Urinary Blockage in Cats

A urinary blockage can quickly become a life-threatening condition in your cat, so urgent veterinary attention is important to ensure her health. One way you can do this is to know the clinical signs of this condition, so you’ll be able to help your cat when she needs critical care.

How Urinary Blockages Occur

Feline urinary blockages most often occur in male cats, although they can affect both males and females. Causes can include urinary stones or a condition called feline idiopathic cystitis (FIC). FIC can be caused by a virus, a dry food only diet, stress or lengthy confinement. 

Signs of a Urinary Blockage

Cats that have urinary blockages often look uncomfortable as they try to use the litter box. They will make frequent trips to the box and will usually strain to eliminate, but little urine is actually produced. They may also have accidents outside the box (usually on a cool or tiled surface in the bathroom), and they may also groom their genital area frequently.

Other indications of a urinary blockage can include bloody urine, distressed vocalizations during urination, lethargy, appetite loss and vomiting. The last three signs indicate a serious medical emergency may soon occur, so contact your veterinarian’s office immediately if you see this combination of clinical signs in your cat.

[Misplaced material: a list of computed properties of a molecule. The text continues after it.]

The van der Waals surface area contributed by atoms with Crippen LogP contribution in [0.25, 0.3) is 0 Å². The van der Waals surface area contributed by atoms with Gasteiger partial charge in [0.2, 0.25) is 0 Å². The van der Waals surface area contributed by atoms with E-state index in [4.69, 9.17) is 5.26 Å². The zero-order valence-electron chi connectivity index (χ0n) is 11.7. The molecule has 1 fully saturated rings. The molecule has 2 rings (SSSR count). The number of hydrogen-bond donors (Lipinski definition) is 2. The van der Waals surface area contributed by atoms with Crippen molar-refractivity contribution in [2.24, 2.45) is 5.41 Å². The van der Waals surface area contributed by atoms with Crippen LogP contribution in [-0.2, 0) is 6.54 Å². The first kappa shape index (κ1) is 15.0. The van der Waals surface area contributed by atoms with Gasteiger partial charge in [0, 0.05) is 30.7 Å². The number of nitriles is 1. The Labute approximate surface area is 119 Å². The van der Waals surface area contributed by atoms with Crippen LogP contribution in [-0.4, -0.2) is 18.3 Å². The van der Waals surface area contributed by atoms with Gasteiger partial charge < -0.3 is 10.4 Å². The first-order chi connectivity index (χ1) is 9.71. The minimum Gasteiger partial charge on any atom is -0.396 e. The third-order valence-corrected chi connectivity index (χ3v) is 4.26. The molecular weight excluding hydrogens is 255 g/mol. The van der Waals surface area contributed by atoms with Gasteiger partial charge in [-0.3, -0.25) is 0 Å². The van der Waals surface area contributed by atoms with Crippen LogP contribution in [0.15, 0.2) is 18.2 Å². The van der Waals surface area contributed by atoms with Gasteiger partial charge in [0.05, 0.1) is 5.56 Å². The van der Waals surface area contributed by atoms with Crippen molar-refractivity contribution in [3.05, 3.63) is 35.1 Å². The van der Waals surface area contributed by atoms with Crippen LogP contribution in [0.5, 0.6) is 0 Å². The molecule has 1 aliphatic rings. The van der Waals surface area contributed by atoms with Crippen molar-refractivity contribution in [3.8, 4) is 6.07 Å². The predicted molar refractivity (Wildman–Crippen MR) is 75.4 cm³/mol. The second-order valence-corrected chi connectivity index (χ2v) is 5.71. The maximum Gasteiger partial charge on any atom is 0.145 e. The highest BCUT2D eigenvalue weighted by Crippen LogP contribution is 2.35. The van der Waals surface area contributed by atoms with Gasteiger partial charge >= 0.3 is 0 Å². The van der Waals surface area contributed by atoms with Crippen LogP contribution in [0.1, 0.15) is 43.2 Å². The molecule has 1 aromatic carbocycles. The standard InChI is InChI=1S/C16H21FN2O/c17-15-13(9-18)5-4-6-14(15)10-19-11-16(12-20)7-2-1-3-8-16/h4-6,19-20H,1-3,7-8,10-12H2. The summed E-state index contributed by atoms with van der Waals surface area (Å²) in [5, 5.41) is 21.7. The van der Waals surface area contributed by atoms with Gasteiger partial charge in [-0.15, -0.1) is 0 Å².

Urinary Blockage Diagnosis

The signs of urinary blockage are similar to those of other urinary problems in cats. To determine the cause of your cat's problem, your veterinarian will perform a physical examination and conduct routine tests, such as blood panels, urinalysis and urine culture. However, urine samples may be difficult to collect if your cat's bladder contains numerous crystals. X-rays may be recommended to help with the diagnosis, and your cat's feline leukemia virus and feline immunodeficiency virus status may also be checked during diagnosis.

How Urinary Blockage Is Treated

After your vet determines that your cat is suffering from a urinary blockage, he'll catheterize the cat to drain the urine from the bladder. Your cat may also require antibiotics for infection or medication to alleviate pain.

In extreme situations, your male cat may require an operation called a perineal urethrostomy, which enlarges his urethra to prevent buildup of urine in his bladder. This surgery is not without complications and side effects, which is why some veterinarians consider it a last resort treatment.

A more long term treatment plan for your cat may include a special diet or ongoing medication to help prevent blockages from forming in the future.

How to Prevent Urinary Blockages

Once your cat has had an episode of urinary blockage, you may be able to prevent further recurrences of the condition by taking a few simple steps, including:

  • Providing a clean litter box
  • Providing an appropriate number of litter boxes, which is especially important in a multi-cat home
  • Setting up the boxes in a quiet area of your home
  • Providing adequate opportunities for your cat to use the box
  • Offering clean, fresh drinking water for your cat at all times
  • Maintaining your cat at a healthy weight
  • Feeding a canned food only diet
  • Feeding frequent, smaller meals
  • Monitoring your cat for signs of another episode of urinary blockage
  • Minimizing stress in your cat's environment.